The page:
Notes on Berke Büyüktuncel’s Offence

Berke Büyüktuncel is an 18-year-old combo forward playing for Tofaş. 22-23 isn’t his first season as a pro, but it’s the first season in which he’s been a full-time pro. He hasn’t participated with Tofaş’s youth academy since the beginning of this season. Büyüktuncel has intriguing potential and his floor level is high enough that he can register consistent and plenty of minutes for a team on the calibre of Tofaş. He’s averaging almost 18 minutes of playing time in 22 appearances in the Turkish top flight, missing a few early season matches to a wrist injury. In Europe, he averaged nearly 23 mins of playing time in 5 apps over at FIBA’s Basketball Champions League. He is adjusting to a high level basketball, but he’s already a very capable forward defender, strong at multiple aspects of defence. He is a better, more productive player on defence than on attack. And this isn’t a symptom of his first full-time professional season, that has been Berke Büyüktuncel’s game at youth levels as well. There’s not that much room for growth for his defending. Given his age and inexperience, he’s having nothing short of a special defensive season with Tofaş. His offence though, there is more to that story… Let’s talk about it.

I suppose the biggest gripe with Berke Büyüktuncel’s season on the attacking side has been a lack of progression. For an 18-year-old getting acclimated to professional basketball and the high levels he’s playing at, you’d expect him to perform better in comparison to earlier months and showcase a more promising game in these late stages of the season. That has not been the case. Then again, Büyüktuncel isn’t your typical teenager getting adjusted to the pro game. He’s 206 cm tall and doesn’t have a slim frame typical of 18 year olds. Nothing with his physique or the way he moves on the court suggests he’s 18 when you watch Tofaş play. The mistakes he makes aren’t the kind of errors committed by youthful inexperience. He has a high floor level as a player which is atypical, because the number one reason most highly-touted teenagers don’t have established roles and consistent minutes when they embark on a career, is not that they’re prone to making mistakes, but their floor level and thus reliability as a player are not desirably high. If I were simply unaware of his age, aside from when the cameras zoom on him and his face, there was nothing I could tell this entire season with his performances, errors, tendencies and game style that Berke Büyüktuncel is 18 years of age. He doesn’t play like that. This is to say I’m not surprised with his lack of progression throughout the season. But I agree that it’s a little concerning.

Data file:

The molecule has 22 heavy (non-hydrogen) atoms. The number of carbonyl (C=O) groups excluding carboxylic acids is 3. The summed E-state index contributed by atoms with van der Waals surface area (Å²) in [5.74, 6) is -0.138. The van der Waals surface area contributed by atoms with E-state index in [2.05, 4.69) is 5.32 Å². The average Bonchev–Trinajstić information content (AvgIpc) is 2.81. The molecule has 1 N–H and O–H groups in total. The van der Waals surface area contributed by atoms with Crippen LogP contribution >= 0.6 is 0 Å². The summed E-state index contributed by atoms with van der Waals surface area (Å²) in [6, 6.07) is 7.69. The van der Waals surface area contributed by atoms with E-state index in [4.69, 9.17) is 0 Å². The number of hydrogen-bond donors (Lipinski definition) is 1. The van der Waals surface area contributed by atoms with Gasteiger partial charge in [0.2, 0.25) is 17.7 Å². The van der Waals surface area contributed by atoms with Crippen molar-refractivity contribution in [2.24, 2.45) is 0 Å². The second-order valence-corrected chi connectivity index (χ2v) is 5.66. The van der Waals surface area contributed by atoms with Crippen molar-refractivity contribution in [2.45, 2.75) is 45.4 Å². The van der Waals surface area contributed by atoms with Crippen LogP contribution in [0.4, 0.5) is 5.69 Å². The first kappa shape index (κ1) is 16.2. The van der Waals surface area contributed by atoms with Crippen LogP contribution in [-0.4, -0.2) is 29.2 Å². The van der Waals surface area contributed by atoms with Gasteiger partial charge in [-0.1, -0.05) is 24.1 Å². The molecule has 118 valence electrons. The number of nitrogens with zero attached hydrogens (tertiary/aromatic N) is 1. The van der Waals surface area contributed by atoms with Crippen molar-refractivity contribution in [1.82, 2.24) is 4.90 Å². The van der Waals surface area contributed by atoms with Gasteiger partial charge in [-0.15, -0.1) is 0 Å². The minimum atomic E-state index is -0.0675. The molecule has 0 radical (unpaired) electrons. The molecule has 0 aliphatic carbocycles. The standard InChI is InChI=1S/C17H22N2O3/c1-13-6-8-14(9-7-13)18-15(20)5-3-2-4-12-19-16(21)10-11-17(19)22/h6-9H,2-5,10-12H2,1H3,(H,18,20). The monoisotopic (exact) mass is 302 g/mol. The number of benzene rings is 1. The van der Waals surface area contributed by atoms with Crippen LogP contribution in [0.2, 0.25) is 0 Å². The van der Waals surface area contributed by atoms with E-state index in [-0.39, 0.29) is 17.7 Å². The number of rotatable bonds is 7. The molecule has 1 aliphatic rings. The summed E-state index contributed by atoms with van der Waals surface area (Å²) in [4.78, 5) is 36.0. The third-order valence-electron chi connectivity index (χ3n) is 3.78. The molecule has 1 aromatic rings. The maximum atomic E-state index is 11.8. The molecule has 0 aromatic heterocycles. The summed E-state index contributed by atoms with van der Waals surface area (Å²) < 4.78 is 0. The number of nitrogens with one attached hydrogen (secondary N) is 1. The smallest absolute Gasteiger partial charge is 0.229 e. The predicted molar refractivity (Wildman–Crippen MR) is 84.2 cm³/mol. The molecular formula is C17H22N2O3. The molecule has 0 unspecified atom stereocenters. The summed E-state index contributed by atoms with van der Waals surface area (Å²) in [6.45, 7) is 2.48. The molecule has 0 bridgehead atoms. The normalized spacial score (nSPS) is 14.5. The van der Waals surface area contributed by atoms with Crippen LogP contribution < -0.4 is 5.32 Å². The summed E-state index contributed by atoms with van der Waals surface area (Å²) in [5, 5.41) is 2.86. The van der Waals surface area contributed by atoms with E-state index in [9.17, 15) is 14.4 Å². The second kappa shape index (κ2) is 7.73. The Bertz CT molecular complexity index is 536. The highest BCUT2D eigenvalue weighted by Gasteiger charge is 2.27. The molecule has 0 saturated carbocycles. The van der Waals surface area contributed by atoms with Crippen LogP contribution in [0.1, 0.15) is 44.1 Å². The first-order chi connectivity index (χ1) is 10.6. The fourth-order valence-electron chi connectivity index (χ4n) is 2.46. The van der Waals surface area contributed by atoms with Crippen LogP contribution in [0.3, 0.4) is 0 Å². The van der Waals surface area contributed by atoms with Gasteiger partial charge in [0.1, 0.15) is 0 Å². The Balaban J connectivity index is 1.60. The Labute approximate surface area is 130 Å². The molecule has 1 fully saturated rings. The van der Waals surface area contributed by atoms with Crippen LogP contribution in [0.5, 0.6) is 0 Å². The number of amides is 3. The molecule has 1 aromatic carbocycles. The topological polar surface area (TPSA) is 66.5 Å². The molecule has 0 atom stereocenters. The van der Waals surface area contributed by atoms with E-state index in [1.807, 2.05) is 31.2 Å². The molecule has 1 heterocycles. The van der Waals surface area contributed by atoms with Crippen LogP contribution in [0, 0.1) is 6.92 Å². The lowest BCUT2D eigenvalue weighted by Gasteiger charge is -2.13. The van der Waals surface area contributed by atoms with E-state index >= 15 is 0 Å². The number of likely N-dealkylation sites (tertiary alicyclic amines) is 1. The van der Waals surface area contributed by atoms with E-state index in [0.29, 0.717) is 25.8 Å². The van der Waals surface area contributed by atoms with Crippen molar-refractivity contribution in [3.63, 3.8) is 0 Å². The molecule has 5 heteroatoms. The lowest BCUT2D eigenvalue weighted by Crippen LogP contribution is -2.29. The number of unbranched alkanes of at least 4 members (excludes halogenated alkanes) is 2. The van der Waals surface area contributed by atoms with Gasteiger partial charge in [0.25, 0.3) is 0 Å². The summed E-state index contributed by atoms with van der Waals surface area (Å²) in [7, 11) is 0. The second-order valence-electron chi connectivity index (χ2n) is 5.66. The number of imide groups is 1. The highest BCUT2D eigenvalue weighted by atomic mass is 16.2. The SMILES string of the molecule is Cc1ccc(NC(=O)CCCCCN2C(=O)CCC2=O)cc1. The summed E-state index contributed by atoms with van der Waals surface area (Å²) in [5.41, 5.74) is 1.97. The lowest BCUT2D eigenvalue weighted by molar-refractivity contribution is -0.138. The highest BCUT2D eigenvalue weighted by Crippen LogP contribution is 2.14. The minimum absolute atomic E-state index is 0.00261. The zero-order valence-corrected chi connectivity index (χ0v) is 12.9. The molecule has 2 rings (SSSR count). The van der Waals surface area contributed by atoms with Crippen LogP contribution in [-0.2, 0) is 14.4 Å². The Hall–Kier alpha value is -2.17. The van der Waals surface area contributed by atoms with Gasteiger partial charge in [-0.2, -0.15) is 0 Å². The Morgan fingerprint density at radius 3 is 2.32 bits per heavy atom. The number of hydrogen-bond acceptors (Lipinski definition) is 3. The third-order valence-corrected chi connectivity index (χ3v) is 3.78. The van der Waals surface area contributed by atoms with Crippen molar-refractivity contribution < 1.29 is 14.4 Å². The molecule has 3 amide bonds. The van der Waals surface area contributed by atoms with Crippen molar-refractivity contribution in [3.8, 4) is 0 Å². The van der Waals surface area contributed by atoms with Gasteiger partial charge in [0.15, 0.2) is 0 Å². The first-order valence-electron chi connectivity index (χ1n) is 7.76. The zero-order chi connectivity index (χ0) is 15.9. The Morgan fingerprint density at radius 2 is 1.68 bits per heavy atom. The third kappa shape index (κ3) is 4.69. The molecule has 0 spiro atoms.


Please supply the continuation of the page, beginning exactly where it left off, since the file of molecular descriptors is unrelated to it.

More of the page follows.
When you have a rare talent like Berke Büyüktuncel who doesn’t make obvious mistakes on the court, people’s concerns along the way aren’t usually directed towards the player but become criticisms for his team, his coach and other parties depending on the situation. Some criticism have been directed at how he’s used at Tofaş. I don’t find it right to say Tofaş doesn’t use his game in ways he could be more of a scorer. I don’t believe Tofaş or coaching have been the factors limiting his game or role. Tofaş has sets for his attacking game and despite his partial passivity, they still run sets for him in late April.

Last week Tofaş ran an ATO (After TimeOut) set for Berke Büyüktuncel, to kickstart the 4th period vs Anadolu Efes:


Five elements to keep in mind from this play:

  1. ATOs are highly efficient half-court plays because they are prepped, often in detail, during a timeout. They are not called to play in a hurry during the natural course of the game like other sets are.
  2. Büyüktuncel rejects attacking Will Clyburn in space. Passes back to Tyler Ennis. Efes is lazy to switch that ball screen and Büyüktuncel ends up posting Vasilije Micić.
  3. It’s important that Büyüktuncel’s partial passivity means he may waste valuable ATOs for Tofaş where they may have otherwise scored, but Tofaş still opts to run these sets for him.
  4. Büyüktuncel doesn’t attack Will Clyburn because there is no separation gained from the stagger exit. He moves onto a secondary action to gain an advantage over the defence instead.
  5. As a general principle, once the set is abandoned, ATO gets wasted.

In light of these five elements, ATO for Büyüktuncel is abandoned with the pass to Tyler Ennis. ATO gets wasted. If Büyüktuncel attacked Clyburn, this ATO could have been wasted with a failure in execution. Either Büyüktuncel attacks Clyburn from a static position in space, fails to score/assist; or ATO is wasted because he doesn’t even try attacking. Precisely because result is the same, and Tofaş gives him this leeway, Berke Büyüktuncel should seize his opportunities instead of going to a secondary action and relinquish the designed set for him.

I suspect this is a lack of confidence, and it affects the shot over Vasilije Micić too. When Efes does the lazy switch, the moves Büyüktuncel deploys on Micić are poised, it shows his attacking potential. When those moves get him in position to score, his shot attempt shows a hesitation, a lack of confidence. That’s expected. He’s a teen adjusting to high level basketball.

My biggest concern is these passivities are not mere growing pains. And that he envisions his attacking game as a polished version of what it is now, ignoring what else he can feasibly do.

Early in the season, he gave an interview to Doruk Karaca of Eurospects and had these to say: